Our brains make judgments without us really thinking about it. With practice, you can train yourself to be curious instead. Learn to notice what it feels like when you are judging someone or something. Do you tense up? Do you initiate a less-than-flattering story about the person? Get familiar with your typical pattern of thinking and feeling when your brain clicks into judgment mode. Then use that feeling as a cue to signal you to stop, shift gears and get curious as to whether your judgment is valid.

Get Curious

Learn to explore different ideas with an open mind. No two people dance alike. And no two people think alike. Learn to appreciate different perspectives by getting curious about what informed and shaped a person’s thinking. Consider what the person truly cares about and why what they care about is important to them. Encourage people to share their points of view and ideas with questions and prompts, such as:

  • That’s interesting, tell me more about that…
  • What are your thoughts on…?
  • What else do I need to know to better understand that?

Have Compassion

It’s not easy to be different. In fact, it can be absolutely exhausting. Staying safe in a world that feels unsafe requires a lot of testing, hiding, compromising and often grinding through obstacles that seem maddeningly there solely to keep people who are different contained and compliant.

Learn to notice when these kinds of behaviors are happening around you. They are everywhere if you tune into them. When you notice them, ask yourself how you can support the person to express their thoughts and ideas safely. Consider:

  • Establishing agreements in meetings that support all voices being heard
  • Gently encouraging people—particularly those who seem to be protecting themselves—to share their ideas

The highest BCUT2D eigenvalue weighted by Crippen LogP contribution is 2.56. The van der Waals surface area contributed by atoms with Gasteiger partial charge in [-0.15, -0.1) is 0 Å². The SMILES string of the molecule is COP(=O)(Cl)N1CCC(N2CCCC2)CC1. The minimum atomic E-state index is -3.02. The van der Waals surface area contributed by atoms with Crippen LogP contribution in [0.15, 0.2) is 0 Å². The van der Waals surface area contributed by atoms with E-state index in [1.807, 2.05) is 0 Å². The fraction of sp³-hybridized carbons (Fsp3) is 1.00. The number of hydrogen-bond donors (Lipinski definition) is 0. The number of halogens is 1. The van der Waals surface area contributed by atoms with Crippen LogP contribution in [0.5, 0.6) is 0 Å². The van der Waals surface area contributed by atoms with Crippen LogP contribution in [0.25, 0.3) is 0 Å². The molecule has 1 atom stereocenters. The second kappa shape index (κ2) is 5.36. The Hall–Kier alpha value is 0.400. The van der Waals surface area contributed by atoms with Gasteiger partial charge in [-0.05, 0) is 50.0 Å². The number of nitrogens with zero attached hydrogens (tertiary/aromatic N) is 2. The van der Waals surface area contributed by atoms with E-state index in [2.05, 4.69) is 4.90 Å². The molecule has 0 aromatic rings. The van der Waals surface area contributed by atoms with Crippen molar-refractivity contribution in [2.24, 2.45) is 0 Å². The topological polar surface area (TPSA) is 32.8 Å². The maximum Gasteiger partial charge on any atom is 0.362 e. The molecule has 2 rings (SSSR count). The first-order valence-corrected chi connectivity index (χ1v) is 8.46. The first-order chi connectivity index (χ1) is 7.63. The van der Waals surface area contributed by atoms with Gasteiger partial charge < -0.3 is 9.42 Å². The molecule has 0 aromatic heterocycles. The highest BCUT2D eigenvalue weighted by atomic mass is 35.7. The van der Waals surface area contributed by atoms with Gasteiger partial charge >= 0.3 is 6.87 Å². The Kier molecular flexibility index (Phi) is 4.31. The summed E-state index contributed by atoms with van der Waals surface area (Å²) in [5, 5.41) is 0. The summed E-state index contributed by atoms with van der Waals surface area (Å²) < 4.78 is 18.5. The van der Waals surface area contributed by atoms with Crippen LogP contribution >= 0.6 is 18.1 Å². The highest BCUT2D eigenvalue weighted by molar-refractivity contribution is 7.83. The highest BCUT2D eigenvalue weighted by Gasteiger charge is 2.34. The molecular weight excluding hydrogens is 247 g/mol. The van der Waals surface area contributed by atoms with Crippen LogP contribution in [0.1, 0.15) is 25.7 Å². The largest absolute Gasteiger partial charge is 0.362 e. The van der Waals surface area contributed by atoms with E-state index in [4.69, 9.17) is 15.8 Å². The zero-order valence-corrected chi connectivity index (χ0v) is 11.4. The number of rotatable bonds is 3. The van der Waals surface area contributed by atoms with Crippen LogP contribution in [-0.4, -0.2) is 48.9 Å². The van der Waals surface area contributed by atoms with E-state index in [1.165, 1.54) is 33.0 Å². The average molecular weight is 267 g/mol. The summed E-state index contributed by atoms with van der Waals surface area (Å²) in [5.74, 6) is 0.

• Providing cover for people by role modeling acceptance and encouragement of different ideas
  • Using coaching approaches to better understand what the person is afraid of and help them build the skills and support systems to confidently contribute

Be Courageous

Awareness is the first, essential step in changing behavior. For inclusion to thrive, everyone needs to take responsibility for stopping the behaviors that stop others from feeling safe, including the person who engaged in the limiting behavior. You will not cultivate a culture of inclusion if people feel it is unsafe to make a mistake. Take a courageous coaching approach to addressing inclusion-limiting behaviors by:

  • Acknowledging the good intention that inspired the behavior with a statement such as, “I can appreciate that your comment seemed intended to lighten the mood…”
  • Then sharing your concern in a neutral way by saying something like, “What concerns me about this is…”
  • There is a good chance that the person will say something like, “I didn’t intend it that way.” That may very well be true, but does not make it less of a problem. Without judgment, help the person to see that regardless of their intention, the impact remains the same.

Trust me when I say we are all going to love having inclusive cultures once we get them to take hold. They will be vibrant, creative and unintimidated by change. Coaching is what brings our good intentions of being inclusive to life. When coaching-based leadership is widely practiced, inclusive cultures become real. Real advantages, that is. They are an essential element of thriving in the new space and age that is dawning around us. So, let’s get this inclusive party started!